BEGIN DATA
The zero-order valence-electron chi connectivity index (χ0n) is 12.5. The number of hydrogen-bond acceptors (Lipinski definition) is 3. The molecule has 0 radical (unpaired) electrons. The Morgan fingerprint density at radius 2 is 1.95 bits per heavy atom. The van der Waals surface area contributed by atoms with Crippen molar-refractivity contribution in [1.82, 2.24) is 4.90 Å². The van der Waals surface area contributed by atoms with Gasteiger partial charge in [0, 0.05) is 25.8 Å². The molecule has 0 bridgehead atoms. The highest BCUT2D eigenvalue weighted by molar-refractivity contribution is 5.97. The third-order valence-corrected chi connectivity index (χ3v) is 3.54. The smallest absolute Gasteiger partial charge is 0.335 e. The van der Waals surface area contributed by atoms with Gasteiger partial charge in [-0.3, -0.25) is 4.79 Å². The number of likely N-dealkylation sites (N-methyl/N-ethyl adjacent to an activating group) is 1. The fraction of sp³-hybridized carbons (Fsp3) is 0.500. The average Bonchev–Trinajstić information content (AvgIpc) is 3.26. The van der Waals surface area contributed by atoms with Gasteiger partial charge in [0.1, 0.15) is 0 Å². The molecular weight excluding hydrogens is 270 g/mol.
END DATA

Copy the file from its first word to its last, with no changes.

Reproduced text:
The zero-order valence-electron chi connectivity index (χ0n) is 12.5. The number of hydrogen-bond acceptors (Lipinski definition) is 3. The molecule has 0 radical (unpaired) electrons. The Morgan fingerprint density at radius 2 is 1.95 bits per heavy atom. The van der Waals surface area contributed by atoms with Crippen molar-refractivity contribution in [1.82, 2.24) is 4.90 Å². The van der Waals surface area contributed by atoms with Gasteiger partial charge in [0, 0.05) is 25.8 Å². The molecule has 0 bridgehead atoms. The highest BCUT2D eigenvalue weighted by molar-refractivity contribution is 5.97. The third-order valence-corrected chi connectivity index (χ3v) is 3.54. The smallest absolute Gasteiger partial charge is 0.335 e. The van der Waals surface area contributed by atoms with Gasteiger partial charge in [-0.3, -0.25) is 4.79 Å². The number of likely N-dealkylation sites (N-methyl/N-ethyl adjacent to an activating group) is 1. The fraction of sp³-hybridized carbons (Fsp3) is 0.500. The average Bonchev–Trinajstić information content (AvgIpc) is 3.26. The van der Waals surface area contributed by atoms with Gasteiger partial charge in [0.1, 0.15) is 0 Å². The molecular weight excluding hydrogens is 270 g/mol.